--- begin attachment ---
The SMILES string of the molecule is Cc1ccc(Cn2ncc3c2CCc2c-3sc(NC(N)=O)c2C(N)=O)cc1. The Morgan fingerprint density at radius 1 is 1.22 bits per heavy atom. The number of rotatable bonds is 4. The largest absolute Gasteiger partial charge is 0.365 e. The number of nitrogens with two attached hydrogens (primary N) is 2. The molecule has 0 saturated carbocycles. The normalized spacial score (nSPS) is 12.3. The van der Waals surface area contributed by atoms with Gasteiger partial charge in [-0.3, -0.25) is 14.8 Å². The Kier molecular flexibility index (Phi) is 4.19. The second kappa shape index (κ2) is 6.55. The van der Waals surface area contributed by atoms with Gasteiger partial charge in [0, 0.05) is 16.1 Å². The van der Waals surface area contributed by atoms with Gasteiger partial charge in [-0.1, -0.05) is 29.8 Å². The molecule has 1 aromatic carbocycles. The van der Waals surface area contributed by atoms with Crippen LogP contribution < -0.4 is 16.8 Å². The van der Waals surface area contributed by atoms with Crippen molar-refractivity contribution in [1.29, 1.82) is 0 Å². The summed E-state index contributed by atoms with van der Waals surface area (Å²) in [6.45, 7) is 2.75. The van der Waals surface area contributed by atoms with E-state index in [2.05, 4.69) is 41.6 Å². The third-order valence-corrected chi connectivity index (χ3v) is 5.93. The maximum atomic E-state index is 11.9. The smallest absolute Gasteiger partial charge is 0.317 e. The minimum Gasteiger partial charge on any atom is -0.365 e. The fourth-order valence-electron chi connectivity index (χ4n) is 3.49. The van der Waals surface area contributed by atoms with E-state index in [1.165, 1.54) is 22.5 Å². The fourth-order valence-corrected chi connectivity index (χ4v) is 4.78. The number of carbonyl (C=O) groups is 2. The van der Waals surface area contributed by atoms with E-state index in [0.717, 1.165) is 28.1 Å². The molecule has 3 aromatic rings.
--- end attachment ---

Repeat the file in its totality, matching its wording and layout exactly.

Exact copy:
The SMILES string of the molecule is Cc1ccc(Cn2ncc3c2CCc2c-3sc(NC(N)=O)c2C(N)=O)cc1. The Morgan fingerprint density at radius 1 is 1.22 bits per heavy atom. The number of rotatable bonds is 4. The largest absolute Gasteiger partial charge is 0.365 e. The number of nitrogens with two attached hydrogens (primary N) is 2. The molecule has 0 saturated carbocycles. The normalized spacial score (nSPS) is 12.3. The van der Waals surface area contributed by atoms with Gasteiger partial charge in [-0.3, -0.25) is 14.8 Å². The Kier molecular flexibility index (Phi) is 4.19. The second kappa shape index (κ2) is 6.55. The van der Waals surface area contributed by atoms with Gasteiger partial charge in [0, 0.05) is 16.1 Å². The van der Waals surface area contributed by atoms with Gasteiger partial charge in [-0.1, -0.05) is 29.8 Å². The molecule has 1 aromatic carbocycles. The van der Waals surface area contributed by atoms with Crippen LogP contribution < -0.4 is 16.8 Å². The van der Waals surface area contributed by atoms with Crippen molar-refractivity contribution in [1.29, 1.82) is 0 Å². The summed E-state index contributed by atoms with van der Waals surface area (Å²) in [6.45, 7) is 2.75. The van der Waals surface area contributed by atoms with E-state index in [2.05, 4.69) is 41.6 Å². The third-order valence-corrected chi connectivity index (χ3v) is 5.93. The maximum atomic E-state index is 11.9. The smallest absolute Gasteiger partial charge is 0.317 e. The minimum Gasteiger partial charge on any atom is -0.365 e. The fourth-order valence-electron chi connectivity index (χ4n) is 3.49. The van der Waals surface area contributed by atoms with E-state index in [1.165, 1.54) is 22.5 Å². The fourth-order valence-corrected chi connectivity index (χ4v) is 4.78. The number of carbonyl (C=O) groups is 2. The van der Waals surface area contributed by atoms with E-state index in [0.717, 1.165) is 28.1 Å². The molecule has 3 aromatic rings.